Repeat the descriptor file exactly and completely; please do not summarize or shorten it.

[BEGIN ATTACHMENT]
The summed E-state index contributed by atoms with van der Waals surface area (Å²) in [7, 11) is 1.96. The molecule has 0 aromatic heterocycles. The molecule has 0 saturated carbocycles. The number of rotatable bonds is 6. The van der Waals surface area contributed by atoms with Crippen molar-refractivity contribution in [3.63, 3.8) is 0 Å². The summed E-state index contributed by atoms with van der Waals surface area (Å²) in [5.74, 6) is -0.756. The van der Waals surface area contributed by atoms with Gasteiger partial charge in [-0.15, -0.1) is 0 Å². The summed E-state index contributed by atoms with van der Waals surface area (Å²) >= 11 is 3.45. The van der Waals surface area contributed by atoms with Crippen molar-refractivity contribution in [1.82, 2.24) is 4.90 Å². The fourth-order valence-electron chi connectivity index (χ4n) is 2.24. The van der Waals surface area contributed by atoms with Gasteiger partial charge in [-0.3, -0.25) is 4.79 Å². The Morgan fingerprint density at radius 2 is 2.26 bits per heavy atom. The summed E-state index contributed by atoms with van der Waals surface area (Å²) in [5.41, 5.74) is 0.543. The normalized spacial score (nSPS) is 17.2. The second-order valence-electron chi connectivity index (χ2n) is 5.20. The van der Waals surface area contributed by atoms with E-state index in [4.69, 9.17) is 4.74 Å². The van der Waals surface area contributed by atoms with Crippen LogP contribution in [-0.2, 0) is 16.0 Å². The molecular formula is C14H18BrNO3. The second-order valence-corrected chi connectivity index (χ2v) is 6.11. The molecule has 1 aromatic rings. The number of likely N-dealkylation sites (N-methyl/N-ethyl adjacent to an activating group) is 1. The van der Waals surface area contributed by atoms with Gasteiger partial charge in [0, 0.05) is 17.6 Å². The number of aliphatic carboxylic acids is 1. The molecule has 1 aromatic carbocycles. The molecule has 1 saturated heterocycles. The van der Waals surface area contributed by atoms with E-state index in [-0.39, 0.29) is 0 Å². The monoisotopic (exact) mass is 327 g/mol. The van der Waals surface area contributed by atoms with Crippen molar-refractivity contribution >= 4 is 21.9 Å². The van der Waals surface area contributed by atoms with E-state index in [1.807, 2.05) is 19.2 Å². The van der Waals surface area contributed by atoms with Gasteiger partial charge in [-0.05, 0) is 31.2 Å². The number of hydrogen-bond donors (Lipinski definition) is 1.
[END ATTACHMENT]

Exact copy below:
The summed E-state index contributed by atoms with van der Waals surface area (Å²) in [7, 11) is 1.96. The molecule has 0 aromatic heterocycles. The molecule has 0 saturated carbocycles. The number of rotatable bonds is 6. The van der Waals surface area contributed by atoms with Crippen molar-refractivity contribution in [3.63, 3.8) is 0 Å². The summed E-state index contributed by atoms with van der Waals surface area (Å²) in [5.74, 6) is -0.756. The van der Waals surface area contributed by atoms with Gasteiger partial charge in [-0.15, -0.1) is 0 Å². The summed E-state index contributed by atoms with van der Waals surface area (Å²) >= 11 is 3.45. The van der Waals surface area contributed by atoms with Crippen molar-refractivity contribution in [1.82, 2.24) is 4.90 Å². The fourth-order valence-electron chi connectivity index (χ4n) is 2.24. The van der Waals surface area contributed by atoms with Gasteiger partial charge in [-0.3, -0.25) is 4.79 Å². The Morgan fingerprint density at radius 2 is 2.26 bits per heavy atom. The summed E-state index contributed by atoms with van der Waals surface area (Å²) in [5.41, 5.74) is 0.543. The normalized spacial score (nSPS) is 17.2. The second-order valence-electron chi connectivity index (χ2n) is 5.20. The van der Waals surface area contributed by atoms with E-state index in [4.69, 9.17) is 4.74 Å². The van der Waals surface area contributed by atoms with Crippen LogP contribution in [-0.2, 0) is 16.0 Å². The molecular formula is C14H18BrNO3. The second-order valence-corrected chi connectivity index (χ2v) is 6.11. The molecule has 1 aromatic rings. The number of likely N-dealkylation sites (N-methyl/N-ethyl adjacent to an activating group) is 1. The van der Waals surface area contributed by atoms with Gasteiger partial charge in [0, 0.05) is 17.6 Å². The number of aliphatic carboxylic acids is 1. The molecule has 1 aromatic carbocycles. The molecule has 1 saturated heterocycles. The van der Waals surface area contributed by atoms with E-state index in [-0.39, 0.29) is 0 Å². The monoisotopic (exact) mass is 327 g/mol. The van der Waals surface area contributed by atoms with Crippen molar-refractivity contribution >= 4 is 21.9 Å². The van der Waals surface area contributed by atoms with E-state index in [1.807, 2.05) is 19.2 Å². The van der Waals surface area contributed by atoms with Gasteiger partial charge in [-0.05, 0) is 31.2 Å². The number of hydrogen-bond donors (Lipinski definition) is 1.